I honestly don't think I effectively trained for the run enough over the past couple weeks, but this where I want to point out that the mental game with yourself can have a huge impact on your performance. At the end of the bike I remember telling myself "Yes Antoine, you are STRONG, you just rode 56mi and you still feel fresh, you know you can crush those 13.1mi, it's easy, it's not even a full marathon, this is so stupid, I don't even know why there is even a run after this, I'M GONNA KILL IT!".
I also get an incredible boost out of cheering for people (in case you had not noticed) and I cannot be thankful enough to all of you who were on the race with me. Morgan, Adam (to be pronounced A-dam), Ben, Cameron, Nick, Eleanor, Sam (kudos for literally yelling when I was passing lol), Ernest, Isabel, etc. You have no idea how much of a boost I get from it. And this is really why I love racing with people I know. It makes the race so many nicer and simply just fun.
I kept having positive thoughts in my head again and again. Each person has their won technique but I have a couple ones I can share: I always have some electronic background going on in my head. A good song that keeps playing in my head to stay pumped. I usually wake up on race morning with that song and listen to it on my ipod up until transition closes. I also think about who I'm going to see next (Adam, Ben, Cameron,...) and think about what I will tell them. And how happy I'm going to be when I will see them. I also think about the next aid station and how good that coke is going to taste. All those thoughts keep running in my head (no pun intended) and prevent negative thoughts like "oh shit I'm never going to finish - oh shit my legs hurt - oh shit I was swimming this morning - oh shit why do I do that to myself etc".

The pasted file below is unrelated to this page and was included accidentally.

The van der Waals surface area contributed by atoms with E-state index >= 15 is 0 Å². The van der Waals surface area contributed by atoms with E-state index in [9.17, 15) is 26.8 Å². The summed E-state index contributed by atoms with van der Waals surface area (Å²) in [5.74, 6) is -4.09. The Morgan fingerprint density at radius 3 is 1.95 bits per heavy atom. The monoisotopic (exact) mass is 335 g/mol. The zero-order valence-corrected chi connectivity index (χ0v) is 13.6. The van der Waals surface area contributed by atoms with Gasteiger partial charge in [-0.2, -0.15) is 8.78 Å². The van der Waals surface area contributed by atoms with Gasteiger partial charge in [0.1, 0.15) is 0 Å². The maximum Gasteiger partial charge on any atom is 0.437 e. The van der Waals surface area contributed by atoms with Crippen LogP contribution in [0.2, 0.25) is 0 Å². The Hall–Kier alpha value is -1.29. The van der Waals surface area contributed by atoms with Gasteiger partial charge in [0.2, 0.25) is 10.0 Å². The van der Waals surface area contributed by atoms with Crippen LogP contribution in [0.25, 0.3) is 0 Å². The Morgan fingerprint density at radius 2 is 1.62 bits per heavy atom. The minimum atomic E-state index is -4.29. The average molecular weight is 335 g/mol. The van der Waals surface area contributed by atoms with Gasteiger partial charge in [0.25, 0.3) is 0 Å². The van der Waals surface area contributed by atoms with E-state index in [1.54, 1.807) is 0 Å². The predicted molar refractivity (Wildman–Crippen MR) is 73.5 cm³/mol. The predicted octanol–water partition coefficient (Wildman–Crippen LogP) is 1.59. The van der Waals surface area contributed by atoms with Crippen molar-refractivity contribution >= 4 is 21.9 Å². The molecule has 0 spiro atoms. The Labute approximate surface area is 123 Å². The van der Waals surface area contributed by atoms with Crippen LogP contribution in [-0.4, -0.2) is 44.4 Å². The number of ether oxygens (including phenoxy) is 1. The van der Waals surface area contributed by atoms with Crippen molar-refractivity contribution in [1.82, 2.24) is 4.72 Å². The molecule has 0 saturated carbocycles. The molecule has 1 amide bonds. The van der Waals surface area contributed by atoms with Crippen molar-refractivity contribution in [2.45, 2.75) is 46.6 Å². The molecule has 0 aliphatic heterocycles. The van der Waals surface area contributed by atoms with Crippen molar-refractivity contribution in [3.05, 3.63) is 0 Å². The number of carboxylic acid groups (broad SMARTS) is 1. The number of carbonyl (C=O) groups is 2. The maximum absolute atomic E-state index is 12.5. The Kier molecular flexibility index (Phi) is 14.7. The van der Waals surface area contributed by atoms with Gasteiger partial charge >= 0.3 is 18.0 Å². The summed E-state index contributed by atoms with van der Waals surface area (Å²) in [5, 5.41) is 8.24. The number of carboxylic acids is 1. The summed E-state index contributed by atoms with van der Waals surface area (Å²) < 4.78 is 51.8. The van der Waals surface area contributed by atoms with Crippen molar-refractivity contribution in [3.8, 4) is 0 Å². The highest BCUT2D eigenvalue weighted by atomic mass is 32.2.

Concerning my improvement for my time, I'd just say that I rarely missed a track training over the past year (either on Tuesday morning or some other time during the week depending on my schedule) and it really helped me to gain speed. Once again I think I really have a good endurance so speed and strength are my limiters and track workouts are a great way to improve those two limiters. If you want to improve your run there is no secret: it is the way to do it.

Quick note concerning aid stations: 
- I would take a cup of coke followed by a cup of water (to prevent the sugar taste to stay in my mouth) and it would really help me.
- I used those sponges every time to pour water on y chest and back. I messed up at one aid station and pour the water on my legs. It turned out to be a great mistake because it felt great (my legs would feel fresh with the wind instead of a rather uncomfortable burning sensation) and I kept pouring water on my legs to feel fresh at every aid station after that.